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School of Rocks on the Colorado River
Valerie Gieler

Reading about rock layers and geologic formations is interesting. Seeing them in person is life-changing. This past summer, KU Geology students and faculty spent seven days rafting the Colorado River through blistering heat and pouring rain, eating around the campfire and sleeping under the stars — all to unravel the mysteries of the Grand Canyon and experience its glory firsthand.

“It was absolutely magical,” said Olivia Jones, a 2021 geology graduate who works at the Kansas Geological Survey. “I think about the trip every day. Being able to see and then discuss all those geologic processes with peers and professors was truly a one-of-a-kind experience.”

For geologists, studying on-site is imperative. “A lot of the things we’re talking about are so large, you have to see them in person to understand their scale,” said Andrew Hoxey, a geology doctoral candidate. “Students who graduate from KU leave with invaluable field experience and a higher quality education.”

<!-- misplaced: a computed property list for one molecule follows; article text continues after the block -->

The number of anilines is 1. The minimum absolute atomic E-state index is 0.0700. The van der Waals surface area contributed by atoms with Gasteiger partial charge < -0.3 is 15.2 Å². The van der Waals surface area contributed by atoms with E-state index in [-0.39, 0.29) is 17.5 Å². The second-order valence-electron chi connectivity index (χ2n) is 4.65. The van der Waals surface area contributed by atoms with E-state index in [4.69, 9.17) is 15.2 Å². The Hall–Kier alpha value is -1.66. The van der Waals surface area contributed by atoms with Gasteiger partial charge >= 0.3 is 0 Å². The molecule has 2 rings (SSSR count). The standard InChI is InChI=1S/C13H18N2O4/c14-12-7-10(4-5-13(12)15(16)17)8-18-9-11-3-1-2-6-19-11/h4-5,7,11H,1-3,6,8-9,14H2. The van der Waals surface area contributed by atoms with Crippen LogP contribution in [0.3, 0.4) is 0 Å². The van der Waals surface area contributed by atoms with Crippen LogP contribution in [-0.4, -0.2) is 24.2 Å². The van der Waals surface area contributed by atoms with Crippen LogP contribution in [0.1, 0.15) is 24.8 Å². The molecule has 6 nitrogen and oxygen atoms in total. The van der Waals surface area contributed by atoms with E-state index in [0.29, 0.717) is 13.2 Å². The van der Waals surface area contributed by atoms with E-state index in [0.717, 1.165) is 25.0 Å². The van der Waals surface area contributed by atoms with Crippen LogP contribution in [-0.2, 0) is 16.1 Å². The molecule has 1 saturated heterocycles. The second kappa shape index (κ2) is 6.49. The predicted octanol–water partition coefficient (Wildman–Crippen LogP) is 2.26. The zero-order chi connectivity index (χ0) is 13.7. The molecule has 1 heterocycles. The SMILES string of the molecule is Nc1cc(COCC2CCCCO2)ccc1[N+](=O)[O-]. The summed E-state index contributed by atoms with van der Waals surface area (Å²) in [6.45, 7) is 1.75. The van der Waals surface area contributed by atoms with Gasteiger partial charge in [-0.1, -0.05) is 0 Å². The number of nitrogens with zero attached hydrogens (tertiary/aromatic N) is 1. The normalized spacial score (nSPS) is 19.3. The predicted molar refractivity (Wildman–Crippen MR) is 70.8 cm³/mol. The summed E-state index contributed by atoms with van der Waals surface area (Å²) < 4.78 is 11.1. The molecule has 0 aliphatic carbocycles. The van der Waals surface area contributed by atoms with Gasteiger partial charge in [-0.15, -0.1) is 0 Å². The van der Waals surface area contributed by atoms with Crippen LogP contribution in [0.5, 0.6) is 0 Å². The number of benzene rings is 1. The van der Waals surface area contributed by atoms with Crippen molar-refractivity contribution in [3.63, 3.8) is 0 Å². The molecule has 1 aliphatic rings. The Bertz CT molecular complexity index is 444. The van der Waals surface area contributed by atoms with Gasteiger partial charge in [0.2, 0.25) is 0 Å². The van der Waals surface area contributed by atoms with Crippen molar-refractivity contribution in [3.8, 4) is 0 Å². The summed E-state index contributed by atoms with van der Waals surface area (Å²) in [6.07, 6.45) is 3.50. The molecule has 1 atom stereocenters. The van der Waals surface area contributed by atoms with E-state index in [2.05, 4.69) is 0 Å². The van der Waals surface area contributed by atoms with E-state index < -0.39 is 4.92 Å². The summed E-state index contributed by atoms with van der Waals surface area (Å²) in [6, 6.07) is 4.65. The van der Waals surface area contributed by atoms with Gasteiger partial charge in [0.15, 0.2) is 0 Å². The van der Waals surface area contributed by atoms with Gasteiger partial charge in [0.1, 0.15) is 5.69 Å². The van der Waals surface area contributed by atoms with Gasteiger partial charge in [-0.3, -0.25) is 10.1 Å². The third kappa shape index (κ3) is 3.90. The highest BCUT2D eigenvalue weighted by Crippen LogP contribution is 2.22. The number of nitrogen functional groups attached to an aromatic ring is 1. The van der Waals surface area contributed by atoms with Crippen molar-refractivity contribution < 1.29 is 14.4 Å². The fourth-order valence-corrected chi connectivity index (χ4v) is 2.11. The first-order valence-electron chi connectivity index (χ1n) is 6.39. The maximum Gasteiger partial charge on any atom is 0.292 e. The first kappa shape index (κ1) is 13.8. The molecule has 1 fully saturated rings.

Part of what makes this trip so memorable is the controversy about when the Colorado River carved out the Grand Canyon landscape we see today. One family of geologists think the Grand Canyon is 60 million years old, and the other believes it is closer to 6 or 7 million years old.

Professor Mike Taylor, Ph.D., has been leading KU field experiences for 16 years. “I am amazed by the opportunities I have to run some of the best field trips on the planet,” Taylor said. “Funding our trips wouldn’t be possible without the generosity of our Jayhawk alumni and donors.”

Jayhawk Faithful donors Bob and Jan FitzSimmons were inspired to fund the 2019 and 2021 Grand Canyon rafting trips in honor of their son Clark, who earned a bachelor’s in geology in 1991. “Clark says fieldwork gave him one of the best experiences of his time at KU, and we wanted to provide that same opportunity for students today,” said Bob, a 1962 KU alumnus with a bachelor’s in business administration.

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